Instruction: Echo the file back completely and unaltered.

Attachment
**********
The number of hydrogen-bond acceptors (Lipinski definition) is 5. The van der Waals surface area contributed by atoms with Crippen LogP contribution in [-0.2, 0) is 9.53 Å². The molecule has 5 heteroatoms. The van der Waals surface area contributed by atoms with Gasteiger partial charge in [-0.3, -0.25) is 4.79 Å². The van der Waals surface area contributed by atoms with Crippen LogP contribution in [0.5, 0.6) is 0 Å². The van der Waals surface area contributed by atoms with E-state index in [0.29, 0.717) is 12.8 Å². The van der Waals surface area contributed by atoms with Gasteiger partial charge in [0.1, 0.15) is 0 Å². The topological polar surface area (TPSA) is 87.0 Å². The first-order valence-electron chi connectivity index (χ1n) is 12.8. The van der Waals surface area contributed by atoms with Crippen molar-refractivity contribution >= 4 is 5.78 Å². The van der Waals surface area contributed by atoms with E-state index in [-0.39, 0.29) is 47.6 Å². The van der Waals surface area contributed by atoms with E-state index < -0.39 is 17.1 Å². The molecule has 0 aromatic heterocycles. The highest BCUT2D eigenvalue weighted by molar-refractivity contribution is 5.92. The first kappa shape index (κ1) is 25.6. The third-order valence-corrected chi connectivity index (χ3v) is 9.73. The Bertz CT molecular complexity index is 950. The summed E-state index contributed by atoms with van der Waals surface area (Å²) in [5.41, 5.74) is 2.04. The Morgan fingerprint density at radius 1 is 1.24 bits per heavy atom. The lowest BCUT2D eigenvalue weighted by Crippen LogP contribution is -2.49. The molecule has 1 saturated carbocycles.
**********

The number of hydrogen-bond acceptors (Lipinski definition) is 5. The van der Waals surface area contributed by atoms with Crippen LogP contribution in [-0.2, 0) is 9.53 Å². The molecule has 5 heteroatoms. The van der Waals surface area contributed by atoms with Gasteiger partial charge in [-0.3, -0.25) is 4.79 Å². The van der Waals surface area contributed by atoms with Crippen LogP contribution in [0.5, 0.6) is 0 Å². The van der Waals surface area contributed by atoms with E-state index in [0.29, 0.717) is 12.8 Å². The van der Waals surface area contributed by atoms with Gasteiger partial charge in [0.1, 0.15) is 0 Å². The topological polar surface area (TPSA) is 87.0 Å². The first-order valence-electron chi connectivity index (χ1n) is 12.8. The van der Waals surface area contributed by atoms with Crippen molar-refractivity contribution >= 4 is 5.78 Å². The van der Waals surface area contributed by atoms with E-state index in [-0.39, 0.29) is 47.6 Å². The van der Waals surface area contributed by atoms with E-state index < -0.39 is 17.1 Å². The molecule has 0 aromatic heterocycles. The highest BCUT2D eigenvalue weighted by molar-refractivity contribution is 5.92. The first kappa shape index (κ1) is 25.6. The third-order valence-corrected chi connectivity index (χ3v) is 9.73. The Bertz CT molecular complexity index is 950. The summed E-state index contributed by atoms with van der Waals surface area (Å²) in [5.41, 5.74) is 2.04. The Morgan fingerprint density at radius 1 is 1.24 bits per heavy atom. The lowest BCUT2D eigenvalue weighted by Crippen LogP contribution is -2.49. The molecule has 1 saturated carbocycles.